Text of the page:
Constable completed his cloud studies quickly—often in less than an hour—working outdoors and painting directly on sheets of paper affixed to a board (pinholes are visible in the bottom corners of this sheet). These works gave the artist a greater understanding of how light, shade, and color could be used to represent the sky in various atmospheric conditions. He referred to these studies later, when painting finished landscapes in his studio.
|Medium||Oil on cream laid paper, mounted on canvas|
|Dimensions||10 13/16 x 12 7/8 in. (27.5 x 32.7 cm) Stretcher: 10 7/8 x 13 1/4 in. (27.6 x 33.7 cm)|
|Acquisition||Gift of the Manton Art Foundation in memory of Sir Edwin and Lady Manton, 2007|
John Constable, Cloud Study, c. 1821–22, Oil on cream laid paper, mounted on canvas. Gift of the Manton Art Foundation in memory of Sir Edwin and Lady Manton, 2007. The Clark Art Institute, 2007.8.34.
Lees, Sarah, ed. Nineteenth-Century European Paintings at the Sterling and Francine Clark Art Institute. Williamstown, MA: Sterling and Francine Clark Art Institute; New Haven and London: distributed by Yale University Press, 2012. Clarke, Jay, ed. Landscape, Innovation, and Nostalgia: The Manton Collection of British Art. Williamstown, MA: The Sterling and Francine Clark Art Institute, 2012.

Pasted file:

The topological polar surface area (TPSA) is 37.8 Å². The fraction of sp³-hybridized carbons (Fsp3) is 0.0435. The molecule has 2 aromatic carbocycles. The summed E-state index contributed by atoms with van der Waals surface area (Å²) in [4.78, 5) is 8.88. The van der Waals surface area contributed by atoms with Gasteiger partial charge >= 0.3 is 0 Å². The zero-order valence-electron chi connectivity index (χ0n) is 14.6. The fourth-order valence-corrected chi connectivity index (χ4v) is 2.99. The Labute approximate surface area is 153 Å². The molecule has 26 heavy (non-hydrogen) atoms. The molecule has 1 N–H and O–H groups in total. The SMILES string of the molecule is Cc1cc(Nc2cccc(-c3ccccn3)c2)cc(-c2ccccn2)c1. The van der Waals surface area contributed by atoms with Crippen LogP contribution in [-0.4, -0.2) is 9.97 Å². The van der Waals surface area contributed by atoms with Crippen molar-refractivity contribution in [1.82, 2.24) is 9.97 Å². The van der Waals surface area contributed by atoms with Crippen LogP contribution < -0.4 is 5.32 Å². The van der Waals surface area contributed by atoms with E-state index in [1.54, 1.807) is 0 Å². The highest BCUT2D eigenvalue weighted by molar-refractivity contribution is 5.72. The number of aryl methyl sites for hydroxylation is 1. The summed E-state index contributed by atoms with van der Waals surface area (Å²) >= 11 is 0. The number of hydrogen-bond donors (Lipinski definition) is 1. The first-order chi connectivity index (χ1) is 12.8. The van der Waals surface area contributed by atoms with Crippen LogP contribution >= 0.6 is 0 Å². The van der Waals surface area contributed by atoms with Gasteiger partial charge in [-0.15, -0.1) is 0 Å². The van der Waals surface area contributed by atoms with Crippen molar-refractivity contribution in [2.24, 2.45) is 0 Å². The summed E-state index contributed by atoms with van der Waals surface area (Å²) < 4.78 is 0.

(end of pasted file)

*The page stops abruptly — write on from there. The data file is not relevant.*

Constable family, by descent, sold to T. Maclean, 1896, as agent for Kay; Arthur Kay (from 1896);¹ H. A. J. Munro of Novar; Capt. Briscoe, Longstowe Hall, sold to Leggatt’s; [Leggatt’s, London, sold to Manton, 2 June 1958]; Sir Edwin A. G. Manton, New York (1958–d. 2005); Manton Family Art Foundation (2005–7, given to the Clark); Sterling and Francine Clark Art Institute, 2007.
1. The early provenance comes from an inscription on the back of the stretcher which reads: “Study of Sky (from Nature) / by John Constable RA Bought with a sketchbook / (thro T. Maclean) direct from the Constable Family 1896 / Arthur Kay.”